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February 2019 — Clinical Chemistry

A 55-year-old female with history of eating disorder and high output ileostomy presented with electrolyte abnormalities, dehydration, chronic kidney failure, and severe QT prolongation. Initial serum lab evaluation revealed severe hypokalemia, hypochloremia, and hypermagnesemia. Stool studies revealed an osmotic cause of diarrhea with fecal osmotic gap of 204 mOsm/kg. Fecal sodium, potassium, chloride, magnesium, and phosphorous were 41 mmol/L, 2 mmol/L, 127 mmol/L, 231 mg/dL, and 3 mg/dL, respectively.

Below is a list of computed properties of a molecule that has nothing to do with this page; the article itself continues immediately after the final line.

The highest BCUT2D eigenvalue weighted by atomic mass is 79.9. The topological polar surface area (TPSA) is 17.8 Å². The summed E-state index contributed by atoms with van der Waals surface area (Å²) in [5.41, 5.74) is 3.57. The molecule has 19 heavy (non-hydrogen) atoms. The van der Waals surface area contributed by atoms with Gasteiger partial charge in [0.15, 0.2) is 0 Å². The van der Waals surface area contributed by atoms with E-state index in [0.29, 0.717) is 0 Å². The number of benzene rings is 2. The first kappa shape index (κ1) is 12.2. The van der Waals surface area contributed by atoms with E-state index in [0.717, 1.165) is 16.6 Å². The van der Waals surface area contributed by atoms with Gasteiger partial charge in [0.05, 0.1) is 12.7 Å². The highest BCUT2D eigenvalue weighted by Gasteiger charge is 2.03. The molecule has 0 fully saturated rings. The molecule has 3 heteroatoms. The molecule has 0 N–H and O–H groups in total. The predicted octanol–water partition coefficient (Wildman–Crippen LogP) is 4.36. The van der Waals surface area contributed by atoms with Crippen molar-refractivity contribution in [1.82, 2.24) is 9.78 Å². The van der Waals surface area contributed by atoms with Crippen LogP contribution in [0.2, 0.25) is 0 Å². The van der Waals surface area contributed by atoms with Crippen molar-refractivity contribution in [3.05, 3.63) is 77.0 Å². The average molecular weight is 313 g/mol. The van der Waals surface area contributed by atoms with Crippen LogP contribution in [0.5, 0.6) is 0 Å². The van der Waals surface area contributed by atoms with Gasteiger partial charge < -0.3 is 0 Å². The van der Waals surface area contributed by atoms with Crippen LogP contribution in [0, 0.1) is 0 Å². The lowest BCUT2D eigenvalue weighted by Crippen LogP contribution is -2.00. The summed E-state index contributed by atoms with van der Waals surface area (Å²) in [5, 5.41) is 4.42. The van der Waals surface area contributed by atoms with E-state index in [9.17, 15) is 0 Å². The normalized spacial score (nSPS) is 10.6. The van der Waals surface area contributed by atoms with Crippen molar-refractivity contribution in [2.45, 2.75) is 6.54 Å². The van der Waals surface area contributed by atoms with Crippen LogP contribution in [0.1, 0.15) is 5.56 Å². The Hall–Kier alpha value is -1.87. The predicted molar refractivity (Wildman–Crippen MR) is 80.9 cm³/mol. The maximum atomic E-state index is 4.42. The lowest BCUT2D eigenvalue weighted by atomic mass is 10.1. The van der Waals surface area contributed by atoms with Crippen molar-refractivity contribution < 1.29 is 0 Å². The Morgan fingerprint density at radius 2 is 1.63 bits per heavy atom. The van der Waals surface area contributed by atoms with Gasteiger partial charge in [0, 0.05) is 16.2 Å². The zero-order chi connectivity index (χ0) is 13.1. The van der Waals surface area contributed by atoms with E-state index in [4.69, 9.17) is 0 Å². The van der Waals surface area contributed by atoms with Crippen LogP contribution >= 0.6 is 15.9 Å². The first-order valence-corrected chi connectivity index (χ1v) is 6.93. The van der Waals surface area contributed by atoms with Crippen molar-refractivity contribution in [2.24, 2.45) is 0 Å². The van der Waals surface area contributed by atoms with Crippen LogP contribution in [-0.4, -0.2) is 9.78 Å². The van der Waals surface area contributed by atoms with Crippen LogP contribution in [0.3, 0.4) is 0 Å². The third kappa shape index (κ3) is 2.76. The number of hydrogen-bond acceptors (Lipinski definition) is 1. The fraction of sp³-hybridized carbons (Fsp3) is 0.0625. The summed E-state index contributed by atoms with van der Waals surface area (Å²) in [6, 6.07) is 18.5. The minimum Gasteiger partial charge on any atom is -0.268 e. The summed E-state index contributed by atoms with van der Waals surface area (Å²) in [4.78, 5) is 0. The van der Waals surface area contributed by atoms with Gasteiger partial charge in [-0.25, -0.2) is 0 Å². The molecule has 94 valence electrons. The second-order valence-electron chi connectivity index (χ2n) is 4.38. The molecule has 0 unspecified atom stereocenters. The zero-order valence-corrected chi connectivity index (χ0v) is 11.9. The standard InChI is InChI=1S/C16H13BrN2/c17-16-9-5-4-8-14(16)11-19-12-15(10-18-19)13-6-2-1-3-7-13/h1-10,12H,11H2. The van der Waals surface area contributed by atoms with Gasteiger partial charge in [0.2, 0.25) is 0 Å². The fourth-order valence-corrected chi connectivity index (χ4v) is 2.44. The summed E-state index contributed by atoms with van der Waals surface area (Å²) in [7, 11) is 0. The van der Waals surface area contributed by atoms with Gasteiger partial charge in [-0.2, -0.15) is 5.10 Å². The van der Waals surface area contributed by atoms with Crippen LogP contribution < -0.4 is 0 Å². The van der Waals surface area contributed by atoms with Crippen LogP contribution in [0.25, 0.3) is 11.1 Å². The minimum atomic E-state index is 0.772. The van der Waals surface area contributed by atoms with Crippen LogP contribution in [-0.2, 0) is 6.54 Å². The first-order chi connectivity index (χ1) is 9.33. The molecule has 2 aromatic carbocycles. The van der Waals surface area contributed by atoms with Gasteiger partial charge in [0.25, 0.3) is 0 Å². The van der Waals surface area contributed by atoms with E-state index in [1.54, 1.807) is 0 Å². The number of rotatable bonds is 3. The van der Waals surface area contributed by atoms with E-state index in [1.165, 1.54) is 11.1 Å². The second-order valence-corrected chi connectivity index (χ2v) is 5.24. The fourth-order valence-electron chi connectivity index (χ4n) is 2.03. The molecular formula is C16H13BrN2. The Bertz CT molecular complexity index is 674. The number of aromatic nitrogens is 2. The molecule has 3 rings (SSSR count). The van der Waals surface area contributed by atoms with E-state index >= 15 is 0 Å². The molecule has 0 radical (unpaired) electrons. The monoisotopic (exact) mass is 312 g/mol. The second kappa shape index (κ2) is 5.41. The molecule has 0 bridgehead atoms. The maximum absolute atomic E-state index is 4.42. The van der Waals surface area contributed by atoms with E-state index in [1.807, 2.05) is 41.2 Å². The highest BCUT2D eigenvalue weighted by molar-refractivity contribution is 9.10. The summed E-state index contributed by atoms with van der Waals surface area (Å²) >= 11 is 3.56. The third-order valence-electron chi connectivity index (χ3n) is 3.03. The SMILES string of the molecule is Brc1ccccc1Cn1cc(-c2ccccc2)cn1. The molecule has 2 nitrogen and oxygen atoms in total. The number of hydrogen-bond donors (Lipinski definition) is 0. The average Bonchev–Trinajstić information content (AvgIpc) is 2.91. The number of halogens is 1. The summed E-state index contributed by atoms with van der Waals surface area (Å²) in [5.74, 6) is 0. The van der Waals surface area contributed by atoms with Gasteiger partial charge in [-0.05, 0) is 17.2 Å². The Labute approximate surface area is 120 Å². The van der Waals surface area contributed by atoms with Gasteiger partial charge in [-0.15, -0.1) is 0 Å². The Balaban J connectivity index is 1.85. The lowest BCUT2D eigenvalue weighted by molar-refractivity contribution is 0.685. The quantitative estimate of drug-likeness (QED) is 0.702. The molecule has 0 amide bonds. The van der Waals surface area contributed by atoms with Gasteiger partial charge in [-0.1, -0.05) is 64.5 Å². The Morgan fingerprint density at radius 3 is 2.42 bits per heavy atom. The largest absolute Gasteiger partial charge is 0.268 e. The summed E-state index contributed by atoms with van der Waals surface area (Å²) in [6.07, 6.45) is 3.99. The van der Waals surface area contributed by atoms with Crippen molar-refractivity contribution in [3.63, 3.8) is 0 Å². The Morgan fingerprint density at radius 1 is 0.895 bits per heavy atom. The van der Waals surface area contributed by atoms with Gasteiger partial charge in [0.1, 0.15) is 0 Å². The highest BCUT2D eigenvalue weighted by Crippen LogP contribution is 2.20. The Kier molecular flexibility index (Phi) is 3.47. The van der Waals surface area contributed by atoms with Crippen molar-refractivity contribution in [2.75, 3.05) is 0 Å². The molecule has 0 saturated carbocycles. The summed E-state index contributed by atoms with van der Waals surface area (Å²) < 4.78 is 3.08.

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Kornelia Galior, Ph.D.
Resident, Clinical Chemistry
Mayo Clinic
Darci Block, Ph.D.
Consultant, Laboratory Medicine and Pathology
Mayo Clinic
Assistant Professor of Laboratory Medicine and Pathology
Mayo Clinic College of Medicine
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